Suicide prevention hotlines see uptick in calls following high-p - WSMV News 4

Suicide prevention hotlines see uptick in calls following high-profile deaths

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NASHVILLE, TN (WSMV) -

Following the deaths of famed designer Kate Spade and Parts Unknown host Anthony Bourdain, suicide prevention hotlines nationwide have seen a 65 percent increase in calls.

Incoming calls to the Davidson County Crisis Center have seen an increase as well as people reach out for mental help.

It's the people on the other end of the line who are often the last stop, talking people out of taking one last desperate act.

Experts said talking to someone is the best thing you can do.

The staff at the crisis center for Davidson County is ready to listen.

In a one week period, the crisis center hotline has taken 1,074 calls.

The people who staff the phone banks are trained professional counselors.

Many of the calls they take are from people who have just about given up on life.

Adam Graham, the center’s program director, puts the callers’ desperation in focus.

People need to get by, the pain is so intense, they have tried everything they know to do, to get through it right now, the only option, seems to be this life of unbearable pain, or death," said Graham.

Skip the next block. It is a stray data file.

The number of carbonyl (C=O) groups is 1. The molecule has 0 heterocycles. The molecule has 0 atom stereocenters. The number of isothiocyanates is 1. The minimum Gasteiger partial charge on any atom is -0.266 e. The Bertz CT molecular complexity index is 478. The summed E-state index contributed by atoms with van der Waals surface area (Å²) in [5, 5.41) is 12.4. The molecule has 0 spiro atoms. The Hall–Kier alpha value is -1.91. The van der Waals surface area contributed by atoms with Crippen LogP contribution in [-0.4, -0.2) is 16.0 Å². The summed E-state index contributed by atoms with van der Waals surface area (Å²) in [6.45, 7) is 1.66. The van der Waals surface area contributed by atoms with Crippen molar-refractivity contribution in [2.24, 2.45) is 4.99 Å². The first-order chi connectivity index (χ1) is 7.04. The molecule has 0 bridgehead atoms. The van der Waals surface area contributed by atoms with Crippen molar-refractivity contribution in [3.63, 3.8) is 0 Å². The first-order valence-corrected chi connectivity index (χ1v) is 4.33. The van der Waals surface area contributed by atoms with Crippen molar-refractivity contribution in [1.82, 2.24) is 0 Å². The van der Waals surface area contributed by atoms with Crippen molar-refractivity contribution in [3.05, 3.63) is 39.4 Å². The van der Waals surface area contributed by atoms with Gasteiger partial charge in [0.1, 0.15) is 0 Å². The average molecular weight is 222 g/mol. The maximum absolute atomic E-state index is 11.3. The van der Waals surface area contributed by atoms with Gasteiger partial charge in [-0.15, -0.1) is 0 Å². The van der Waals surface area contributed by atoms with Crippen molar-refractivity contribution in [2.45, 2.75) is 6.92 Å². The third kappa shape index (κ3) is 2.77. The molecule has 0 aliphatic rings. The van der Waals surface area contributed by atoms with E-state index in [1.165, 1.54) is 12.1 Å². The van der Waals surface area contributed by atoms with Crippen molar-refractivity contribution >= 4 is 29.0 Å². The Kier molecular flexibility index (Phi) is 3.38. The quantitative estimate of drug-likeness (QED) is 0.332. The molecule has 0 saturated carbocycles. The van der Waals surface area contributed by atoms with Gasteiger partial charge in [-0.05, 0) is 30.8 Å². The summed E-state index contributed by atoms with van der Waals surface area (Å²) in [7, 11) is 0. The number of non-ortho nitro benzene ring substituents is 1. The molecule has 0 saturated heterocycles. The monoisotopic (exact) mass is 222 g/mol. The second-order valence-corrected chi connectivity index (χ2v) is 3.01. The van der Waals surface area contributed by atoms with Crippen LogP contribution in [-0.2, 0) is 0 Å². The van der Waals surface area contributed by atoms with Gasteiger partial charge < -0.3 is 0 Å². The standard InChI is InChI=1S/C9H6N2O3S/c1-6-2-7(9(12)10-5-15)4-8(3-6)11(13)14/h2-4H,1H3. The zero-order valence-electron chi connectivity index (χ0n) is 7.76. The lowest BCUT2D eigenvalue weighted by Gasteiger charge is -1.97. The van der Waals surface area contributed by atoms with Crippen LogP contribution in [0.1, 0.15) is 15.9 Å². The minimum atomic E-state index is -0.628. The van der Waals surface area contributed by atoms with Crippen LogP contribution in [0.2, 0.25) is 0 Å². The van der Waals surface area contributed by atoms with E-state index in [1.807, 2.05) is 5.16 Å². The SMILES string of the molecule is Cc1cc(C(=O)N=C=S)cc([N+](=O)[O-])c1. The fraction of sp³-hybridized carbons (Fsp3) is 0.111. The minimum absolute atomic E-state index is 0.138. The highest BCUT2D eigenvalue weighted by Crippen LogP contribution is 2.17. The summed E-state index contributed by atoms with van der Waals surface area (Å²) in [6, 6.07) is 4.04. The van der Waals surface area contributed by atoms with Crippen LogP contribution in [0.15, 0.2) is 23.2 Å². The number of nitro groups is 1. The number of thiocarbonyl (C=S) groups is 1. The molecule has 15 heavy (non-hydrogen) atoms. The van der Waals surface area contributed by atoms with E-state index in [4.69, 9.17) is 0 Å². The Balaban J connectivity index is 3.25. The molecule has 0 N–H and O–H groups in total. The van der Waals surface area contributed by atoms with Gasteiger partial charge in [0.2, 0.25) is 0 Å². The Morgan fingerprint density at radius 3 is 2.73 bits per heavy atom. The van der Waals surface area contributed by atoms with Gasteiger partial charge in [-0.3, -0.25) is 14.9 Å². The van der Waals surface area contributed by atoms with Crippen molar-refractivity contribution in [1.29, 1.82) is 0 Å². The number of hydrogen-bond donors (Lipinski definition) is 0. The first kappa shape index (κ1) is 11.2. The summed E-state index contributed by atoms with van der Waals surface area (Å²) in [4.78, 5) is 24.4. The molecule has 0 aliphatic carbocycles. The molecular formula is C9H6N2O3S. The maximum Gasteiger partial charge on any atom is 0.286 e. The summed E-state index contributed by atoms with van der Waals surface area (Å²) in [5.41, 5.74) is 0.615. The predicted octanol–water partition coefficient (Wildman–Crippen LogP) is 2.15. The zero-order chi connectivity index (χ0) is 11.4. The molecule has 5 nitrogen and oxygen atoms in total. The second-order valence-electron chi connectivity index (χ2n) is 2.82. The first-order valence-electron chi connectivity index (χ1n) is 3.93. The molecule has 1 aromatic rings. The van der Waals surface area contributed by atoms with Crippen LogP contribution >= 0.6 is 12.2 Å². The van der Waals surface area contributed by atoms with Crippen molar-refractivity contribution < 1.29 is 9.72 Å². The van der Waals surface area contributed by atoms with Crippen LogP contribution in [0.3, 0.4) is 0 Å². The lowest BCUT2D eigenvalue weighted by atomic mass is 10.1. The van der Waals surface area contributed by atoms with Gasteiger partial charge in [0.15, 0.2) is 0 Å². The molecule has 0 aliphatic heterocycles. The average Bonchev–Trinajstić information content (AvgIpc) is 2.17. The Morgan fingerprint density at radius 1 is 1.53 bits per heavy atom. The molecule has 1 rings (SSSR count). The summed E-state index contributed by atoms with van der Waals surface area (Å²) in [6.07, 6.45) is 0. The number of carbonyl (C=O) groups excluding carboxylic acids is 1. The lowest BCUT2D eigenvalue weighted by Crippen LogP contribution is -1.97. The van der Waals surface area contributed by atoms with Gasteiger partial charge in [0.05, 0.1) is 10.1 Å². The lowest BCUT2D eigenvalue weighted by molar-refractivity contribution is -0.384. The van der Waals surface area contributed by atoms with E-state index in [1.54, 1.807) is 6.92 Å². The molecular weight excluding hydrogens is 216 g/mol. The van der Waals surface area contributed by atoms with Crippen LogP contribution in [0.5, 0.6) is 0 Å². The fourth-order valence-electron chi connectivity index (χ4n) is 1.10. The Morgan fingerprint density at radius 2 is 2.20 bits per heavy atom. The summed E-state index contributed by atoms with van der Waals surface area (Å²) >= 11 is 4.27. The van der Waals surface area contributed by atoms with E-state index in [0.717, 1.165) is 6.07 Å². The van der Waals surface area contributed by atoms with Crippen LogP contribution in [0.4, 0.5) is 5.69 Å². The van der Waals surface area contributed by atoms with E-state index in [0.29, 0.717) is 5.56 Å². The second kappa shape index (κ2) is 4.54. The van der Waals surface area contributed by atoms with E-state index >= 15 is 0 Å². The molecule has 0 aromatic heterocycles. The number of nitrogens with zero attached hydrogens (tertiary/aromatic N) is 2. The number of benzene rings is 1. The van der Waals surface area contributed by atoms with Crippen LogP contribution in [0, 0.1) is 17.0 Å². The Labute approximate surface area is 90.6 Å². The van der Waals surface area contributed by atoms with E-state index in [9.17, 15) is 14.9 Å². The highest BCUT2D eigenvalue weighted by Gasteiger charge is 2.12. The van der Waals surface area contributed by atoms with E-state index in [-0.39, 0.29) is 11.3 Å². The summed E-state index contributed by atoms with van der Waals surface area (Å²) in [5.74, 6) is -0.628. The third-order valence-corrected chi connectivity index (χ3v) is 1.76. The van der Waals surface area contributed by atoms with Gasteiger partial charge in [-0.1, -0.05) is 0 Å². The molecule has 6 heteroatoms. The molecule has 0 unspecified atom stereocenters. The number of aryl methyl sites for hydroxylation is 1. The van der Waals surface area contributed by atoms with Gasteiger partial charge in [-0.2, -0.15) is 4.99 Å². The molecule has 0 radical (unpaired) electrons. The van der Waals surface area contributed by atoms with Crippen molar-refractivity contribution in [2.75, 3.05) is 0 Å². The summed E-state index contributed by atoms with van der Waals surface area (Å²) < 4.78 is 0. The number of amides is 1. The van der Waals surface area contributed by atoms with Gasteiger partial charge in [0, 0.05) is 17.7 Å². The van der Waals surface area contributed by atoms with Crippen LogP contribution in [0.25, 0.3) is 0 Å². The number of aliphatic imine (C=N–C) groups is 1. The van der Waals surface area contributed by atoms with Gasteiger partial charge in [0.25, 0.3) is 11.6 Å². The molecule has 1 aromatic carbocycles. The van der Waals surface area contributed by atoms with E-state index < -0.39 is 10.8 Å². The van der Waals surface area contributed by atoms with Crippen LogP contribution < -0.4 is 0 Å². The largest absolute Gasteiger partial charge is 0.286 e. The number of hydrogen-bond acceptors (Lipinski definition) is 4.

Talking to a counselor is only the first step in the healing process.

"Let’s come up with a plan, let's understand the story, and see what the next step is," said Graham.

Seemingly both Bourdain and Spade had everything to live for, but it's the pain that you can't see that hides below the surface.

"They didn't want to be a burden anymore, so they smile, everything on the surface looks OK, on the inside, there is unending pain. They don't know what to do about it. They don't feel comfortable reaching out so they suffer in silence until it got to the critical point and suicide is on the table," said Graham.

What the counselors at the crisis center try to do first is talk people down from the dark place that dims all hope.

"Since you’re not in that place of pain, you can see a little bit easier, and help walk with them towards that," said Graham.

If you need to talk to someone, you can call the Mental Health Cooperative at 615-726-0125 or 855-274-7471.

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